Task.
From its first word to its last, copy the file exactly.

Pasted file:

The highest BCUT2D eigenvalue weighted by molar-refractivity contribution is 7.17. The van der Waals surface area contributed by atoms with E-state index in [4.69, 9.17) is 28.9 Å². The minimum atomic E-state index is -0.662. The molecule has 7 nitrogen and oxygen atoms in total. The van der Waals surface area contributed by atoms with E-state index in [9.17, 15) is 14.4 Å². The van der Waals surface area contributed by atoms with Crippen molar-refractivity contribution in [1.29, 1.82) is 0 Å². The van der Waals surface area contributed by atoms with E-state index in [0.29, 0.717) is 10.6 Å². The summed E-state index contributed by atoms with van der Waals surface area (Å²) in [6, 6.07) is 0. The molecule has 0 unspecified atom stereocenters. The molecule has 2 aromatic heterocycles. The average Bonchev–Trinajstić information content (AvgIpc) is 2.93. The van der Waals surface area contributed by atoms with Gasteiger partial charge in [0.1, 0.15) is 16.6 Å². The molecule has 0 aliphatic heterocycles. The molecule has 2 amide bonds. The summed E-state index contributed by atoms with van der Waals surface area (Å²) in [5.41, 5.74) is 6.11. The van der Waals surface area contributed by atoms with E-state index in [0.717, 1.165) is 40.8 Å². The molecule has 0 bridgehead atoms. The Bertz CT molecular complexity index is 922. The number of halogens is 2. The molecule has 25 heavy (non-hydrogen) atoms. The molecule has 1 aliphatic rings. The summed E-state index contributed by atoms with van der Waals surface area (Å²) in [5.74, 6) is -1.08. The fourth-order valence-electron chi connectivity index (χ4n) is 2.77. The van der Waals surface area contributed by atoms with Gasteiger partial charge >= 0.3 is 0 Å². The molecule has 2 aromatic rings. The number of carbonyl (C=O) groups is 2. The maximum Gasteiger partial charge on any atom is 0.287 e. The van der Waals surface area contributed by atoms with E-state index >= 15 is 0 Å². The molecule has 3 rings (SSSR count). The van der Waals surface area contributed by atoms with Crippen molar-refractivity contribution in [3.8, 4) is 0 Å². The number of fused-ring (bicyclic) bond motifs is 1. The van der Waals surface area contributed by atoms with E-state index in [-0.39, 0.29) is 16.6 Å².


The highest BCUT2D eigenvalue weighted by molar-refractivity contribution is 7.17. The van der Waals surface area contributed by atoms with E-state index in [4.69, 9.17) is 28.9 Å². The minimum atomic E-state index is -0.662. The molecule has 7 nitrogen and oxygen atoms in total. The van der Waals surface area contributed by atoms with E-state index in [9.17, 15) is 14.4 Å². The van der Waals surface area contributed by atoms with Crippen molar-refractivity contribution in [1.29, 1.82) is 0 Å². The van der Waals surface area contributed by atoms with E-state index in [0.29, 0.717) is 10.6 Å². The summed E-state index contributed by atoms with van der Waals surface area (Å²) in [6, 6.07) is 0. The molecule has 0 unspecified atom stereocenters. The molecule has 2 aromatic heterocycles. The average Bonchev–Trinajstić information content (AvgIpc) is 2.93. The van der Waals surface area contributed by atoms with Gasteiger partial charge in [0.1, 0.15) is 16.6 Å². The molecule has 0 aliphatic heterocycles. The molecule has 2 amide bonds. The summed E-state index contributed by atoms with van der Waals surface area (Å²) in [5.41, 5.74) is 6.11. The van der Waals surface area contributed by atoms with E-state index in [0.717, 1.165) is 40.8 Å². The molecule has 0 bridgehead atoms. The Bertz CT molecular complexity index is 922. The number of halogens is 2. The molecule has 25 heavy (non-hydrogen) atoms. The molecule has 1 aliphatic rings. The summed E-state index contributed by atoms with van der Waals surface area (Å²) in [5.74, 6) is -1.08. The fourth-order valence-electron chi connectivity index (χ4n) is 2.77. The van der Waals surface area contributed by atoms with Gasteiger partial charge >= 0.3 is 0 Å². The molecule has 2 aromatic rings. The number of carbonyl (C=O) groups is 2. The maximum Gasteiger partial charge on any atom is 0.287 e. The van der Waals surface area contributed by atoms with E-state index >= 15 is 0 Å². The molecule has 3 rings (SSSR count). The van der Waals surface area contributed by atoms with Crippen molar-refractivity contribution in [3.8, 4) is 0 Å². The number of fused-ring (bicyclic) bond motifs is 1. The van der Waals surface area contributed by atoms with E-state index in [-0.39, 0.29) is 16.6 Å².